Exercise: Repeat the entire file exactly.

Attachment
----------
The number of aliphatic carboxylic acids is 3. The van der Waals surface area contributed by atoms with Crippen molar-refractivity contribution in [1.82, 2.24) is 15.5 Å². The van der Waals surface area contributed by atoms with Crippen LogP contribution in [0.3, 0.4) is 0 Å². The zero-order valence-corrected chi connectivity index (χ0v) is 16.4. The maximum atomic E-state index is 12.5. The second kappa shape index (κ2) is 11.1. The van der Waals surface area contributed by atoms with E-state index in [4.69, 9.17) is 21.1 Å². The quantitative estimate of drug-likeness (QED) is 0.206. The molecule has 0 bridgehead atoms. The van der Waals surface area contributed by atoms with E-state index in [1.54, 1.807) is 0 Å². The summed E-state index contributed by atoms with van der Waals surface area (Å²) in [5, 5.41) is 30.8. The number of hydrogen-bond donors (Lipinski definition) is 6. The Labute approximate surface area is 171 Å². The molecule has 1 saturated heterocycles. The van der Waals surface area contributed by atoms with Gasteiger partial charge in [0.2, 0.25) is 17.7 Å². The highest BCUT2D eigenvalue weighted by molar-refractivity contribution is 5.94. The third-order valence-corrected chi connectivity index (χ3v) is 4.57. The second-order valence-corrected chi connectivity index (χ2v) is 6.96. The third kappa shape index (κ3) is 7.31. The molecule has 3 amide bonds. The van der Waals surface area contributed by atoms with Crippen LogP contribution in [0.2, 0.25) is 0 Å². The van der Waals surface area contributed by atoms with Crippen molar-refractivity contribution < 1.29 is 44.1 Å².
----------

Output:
The number of aliphatic carboxylic acids is 3. The van der Waals surface area contributed by atoms with Crippen molar-refractivity contribution in [1.82, 2.24) is 15.5 Å². The van der Waals surface area contributed by atoms with Crippen LogP contribution in [0.3, 0.4) is 0 Å². The zero-order valence-corrected chi connectivity index (χ0v) is 16.4. The maximum atomic E-state index is 12.5. The second kappa shape index (κ2) is 11.1. The van der Waals surface area contributed by atoms with E-state index in [4.69, 9.17) is 21.1 Å². The quantitative estimate of drug-likeness (QED) is 0.206. The molecule has 0 bridgehead atoms. The van der Waals surface area contributed by atoms with E-state index in [1.54, 1.807) is 0 Å². The summed E-state index contributed by atoms with van der Waals surface area (Å²) in [5, 5.41) is 30.8. The number of hydrogen-bond donors (Lipinski definition) is 6. The Labute approximate surface area is 171 Å². The molecule has 1 saturated heterocycles. The van der Waals surface area contributed by atoms with Gasteiger partial charge in [0.2, 0.25) is 17.7 Å². The highest BCUT2D eigenvalue weighted by molar-refractivity contribution is 5.94. The third-order valence-corrected chi connectivity index (χ3v) is 4.57. The second-order valence-corrected chi connectivity index (χ2v) is 6.96. The third kappa shape index (κ3) is 7.31. The molecule has 3 amide bonds. The van der Waals surface area contributed by atoms with Crippen LogP contribution in [0.2, 0.25) is 0 Å². The van der Waals surface area contributed by atoms with Crippen molar-refractivity contribution < 1.29 is 44.1 Å².